In 2002 I upgraded my No2 computer to handle 40 Gb drives by some add-on software. Last week my wife allowed a "Computer Expert" to speed up the boot up time of the machine. The Expert deleted this software (and the backups).
His actions caused the system not fail to boot altogether. He put in a DOS start up disk and formated the primary Master drive. He then left to catch a bus.
Where can I find those add ons?
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Re: Award Bios 4.51PG and over 32GDB disks
If you dont know the name of the software it's kinda hard to tell you where to get it... more than likely it was a disk from the hard drive manufactures check their website see if you can find it there.
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Whenever you upgrade the BIOS on your
notebook, a copy of the previous version is stored in the HP TOOLS
partition of your hard disk drive. Many HP notebook computers have an
emergency BIOS recovery feature that allows you to recover and install
the last known good version of the BIOS from the hard drive, as long as
the hard drive remains functional. This emergency recovery feature is
separate from the BIOS and is designed to work in the event of a
catastrophic BIOS failure.To recover an earlier version of the BIOS on your notebook:
Turn off the computer.
Plug the notebook into power using the power adapter.
Press and hold the Windows
key and the B
key down at the same time while the computer is off.
Still pressing those keys, press and hold down the Power
button on the notebook for 3 seconds and then release the Power
button and the keys. The screen
remains blank for about 40 seconds before anything appears on the
display. You might also hear beeping sounds. Eventually, an HP BIOS
Update screen displays.NOTE:If the computer fails to display an HP BIOS Update screen, press and hold the Power
button for 5 seconds to turn off the computer. Wait 5 seconds and try
again. If, after repeated attempts, you cannot open the HP BIOS Update
screen, your computer does not support this function or it has a
hardware problem that is preventing the tool from opening.Figure 1: HP BIOS Update screen
When the BIOS has been recovered, a Continue Startup
button displays and timer counts down. You can click Continue Startup
to restart the computer or you can allow the timer to reach zero and the computer will restart automatically.Figure 2: HP BIOS Update screen
Remove thwe new RAM and hard drive. Does it boot to the BIOS menu? If yes, add the hard drive and do the same again then add RAM and do the same. I suspect something does not fit in properly. Probably the RAM. Don't forget to initialise the hard drive if trying to format it. The System disk should take care of that.
Your computer tries to load an Operating System from several devices: * the 'A:' diskette
* the 'C:' disk-drive
* the 'D:' CD-ROM
* any USB device
* via your network-port, "talking" to a "boot-server" on your network.
What probably has happened is that you have no disk in 'A:', and no disk in 'D:', and your disk-drive in 'C:' could *NOT* be read, i.e., your disk-drive has "died", and so your computer says "insert media".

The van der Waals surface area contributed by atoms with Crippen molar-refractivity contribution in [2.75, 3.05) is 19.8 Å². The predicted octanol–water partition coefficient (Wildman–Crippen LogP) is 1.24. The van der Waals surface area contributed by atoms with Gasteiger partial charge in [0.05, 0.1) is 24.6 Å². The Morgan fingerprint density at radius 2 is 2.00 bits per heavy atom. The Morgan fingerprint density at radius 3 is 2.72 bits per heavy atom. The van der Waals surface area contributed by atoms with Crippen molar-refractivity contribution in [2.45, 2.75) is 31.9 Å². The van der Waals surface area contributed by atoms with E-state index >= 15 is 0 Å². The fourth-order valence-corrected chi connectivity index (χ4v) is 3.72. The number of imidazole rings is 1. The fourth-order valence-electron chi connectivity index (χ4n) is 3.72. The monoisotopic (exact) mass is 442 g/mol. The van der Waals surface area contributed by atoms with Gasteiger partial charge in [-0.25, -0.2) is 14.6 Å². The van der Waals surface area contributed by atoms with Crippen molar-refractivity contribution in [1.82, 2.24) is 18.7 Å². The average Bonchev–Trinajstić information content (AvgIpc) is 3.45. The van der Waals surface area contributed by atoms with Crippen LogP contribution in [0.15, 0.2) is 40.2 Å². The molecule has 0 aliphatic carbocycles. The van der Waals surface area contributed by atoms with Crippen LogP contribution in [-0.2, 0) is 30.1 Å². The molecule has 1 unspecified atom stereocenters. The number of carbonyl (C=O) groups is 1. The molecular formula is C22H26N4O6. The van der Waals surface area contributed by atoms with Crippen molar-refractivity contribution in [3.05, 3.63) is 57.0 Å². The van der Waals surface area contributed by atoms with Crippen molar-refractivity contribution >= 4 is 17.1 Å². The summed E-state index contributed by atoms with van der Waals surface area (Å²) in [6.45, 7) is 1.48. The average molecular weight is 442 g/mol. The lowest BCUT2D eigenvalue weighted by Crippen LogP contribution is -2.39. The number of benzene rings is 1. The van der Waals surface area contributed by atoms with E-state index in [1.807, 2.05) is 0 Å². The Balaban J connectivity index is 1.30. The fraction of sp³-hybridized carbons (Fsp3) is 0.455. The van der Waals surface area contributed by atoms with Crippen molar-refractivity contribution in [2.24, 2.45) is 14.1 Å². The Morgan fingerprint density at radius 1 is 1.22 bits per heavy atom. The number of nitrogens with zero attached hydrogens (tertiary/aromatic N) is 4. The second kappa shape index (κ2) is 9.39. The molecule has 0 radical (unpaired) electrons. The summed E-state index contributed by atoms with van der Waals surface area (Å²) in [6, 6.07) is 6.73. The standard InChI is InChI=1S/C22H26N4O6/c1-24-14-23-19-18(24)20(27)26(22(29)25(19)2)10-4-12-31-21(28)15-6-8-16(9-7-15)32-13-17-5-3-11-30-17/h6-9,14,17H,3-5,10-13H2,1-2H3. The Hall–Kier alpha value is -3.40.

Take your computer to a qualified technician, for complete trouble-shooting.
Have you tried resetting the CMOS? Often, after upgrading BIOS you need to clear the CMOS and re-setup to handle the new features. You should have a jumper to clear CMOS, or you can remove the power from the system and remove the battery for a few seconds to clear it.
The AWARD BIOS has a similar procedure to AMI. To recover an AWARD BIOS you will need to create a bootable floppy diskette and add the desired BIOS file (we recommend using the most recent). Award BIOS's generally are in .BIN format, where as AMI was .ROM format. You will also add an AWARD flash utility (usually awdflash.exe) and an AUTOEXEC.BAT file.
The AWARD BIOS does not automatically restore the BIOS information to the 'system block' like the AMI BIOS does. You will need to add the commands necessary to flash the BIOS in the AUTOEXEC.BAT file. The system will run the AUTOEXEC.BAT file, which contains the flash instructions.
Note: 12345678.BIN represents the name of your BIOS.
Step by Step:
1. Create a bootable floppy diskette or bootable dos cd /usb drive
2. Copy the BIOS file and flash utility to the disk
3. Create an text file with any standard text editor and add the following lines
awdflash 12345678.BIN /py/sn/f/cc/r
Exchange the awdflash with the name of whatever flash utility you are using, and replace the 12345678.BIN with the name of the BIOS file you are using. The parameters are explained here:
py = program yes sn = save no f = flash cc = clear cmos r = reboot
first check jumper settings in harddisk.
also check there is no unpartrtioned space.
right clik on my computer then go to manage
then go to diskmangement
If there iks any unpartitioned sapce of 184 gb then create partition.
Version EVEREST v2.20.405 Homepage http://www.lavalys.com/ Report Type Quick Report Computer CRYSTAL_XP Generator crystal Operating System Microsoft Windows XP Professional 5.1.2600 (WinXP Retail) Date 2010-03-04 Time 09:01
yes of course it will handle a 40gb hard drive..your P3 will handle a hard disk up to 60gb...coz i have a friend, his using a P3-700MHz,512mb, 64mb video card and barracuda 80gb hard disk=.)..to make it sure..bring your P3 to the computer shop so you can also know if your P3 is handle a 40-60gb hard drive..thanks..